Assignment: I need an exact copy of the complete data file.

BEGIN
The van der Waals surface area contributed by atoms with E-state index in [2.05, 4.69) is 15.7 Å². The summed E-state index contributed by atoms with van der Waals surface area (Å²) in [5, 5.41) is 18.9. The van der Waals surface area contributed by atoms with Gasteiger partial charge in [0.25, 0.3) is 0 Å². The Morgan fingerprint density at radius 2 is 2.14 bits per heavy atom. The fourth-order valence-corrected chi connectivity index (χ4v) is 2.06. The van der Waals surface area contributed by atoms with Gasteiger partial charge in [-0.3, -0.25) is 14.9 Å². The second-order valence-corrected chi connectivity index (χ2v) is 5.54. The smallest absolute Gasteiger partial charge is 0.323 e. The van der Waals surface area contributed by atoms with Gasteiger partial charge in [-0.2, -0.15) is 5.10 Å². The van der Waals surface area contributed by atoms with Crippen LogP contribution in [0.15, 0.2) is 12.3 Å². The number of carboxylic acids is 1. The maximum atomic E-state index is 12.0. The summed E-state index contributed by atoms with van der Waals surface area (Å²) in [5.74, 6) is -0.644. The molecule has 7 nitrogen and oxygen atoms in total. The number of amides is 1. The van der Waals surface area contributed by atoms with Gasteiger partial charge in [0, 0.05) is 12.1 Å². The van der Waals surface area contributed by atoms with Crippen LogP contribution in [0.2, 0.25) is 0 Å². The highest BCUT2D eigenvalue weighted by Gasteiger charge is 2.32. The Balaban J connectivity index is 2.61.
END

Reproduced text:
The van der Waals surface area contributed by atoms with E-state index in [2.05, 4.69) is 15.7 Å². The summed E-state index contributed by atoms with van der Waals surface area (Å²) in [5, 5.41) is 18.9. The van der Waals surface area contributed by atoms with Gasteiger partial charge in [0.25, 0.3) is 0 Å². The Morgan fingerprint density at radius 2 is 2.14 bits per heavy atom. The fourth-order valence-corrected chi connectivity index (χ4v) is 2.06. The van der Waals surface area contributed by atoms with Gasteiger partial charge in [-0.3, -0.25) is 14.9 Å². The second-order valence-corrected chi connectivity index (χ2v) is 5.54. The smallest absolute Gasteiger partial charge is 0.323 e. The van der Waals surface area contributed by atoms with Gasteiger partial charge in [-0.2, -0.15) is 5.10 Å². The van der Waals surface area contributed by atoms with Crippen LogP contribution in [0.15, 0.2) is 12.3 Å². The number of carboxylic acids is 1. The maximum atomic E-state index is 12.0. The summed E-state index contributed by atoms with van der Waals surface area (Å²) in [5.74, 6) is -0.644. The molecule has 7 nitrogen and oxygen atoms in total. The number of amides is 1. The van der Waals surface area contributed by atoms with Gasteiger partial charge in [0, 0.05) is 12.1 Å². The van der Waals surface area contributed by atoms with Crippen LogP contribution in [0.2, 0.25) is 0 Å². The highest BCUT2D eigenvalue weighted by Gasteiger charge is 2.32. The Balaban J connectivity index is 2.61.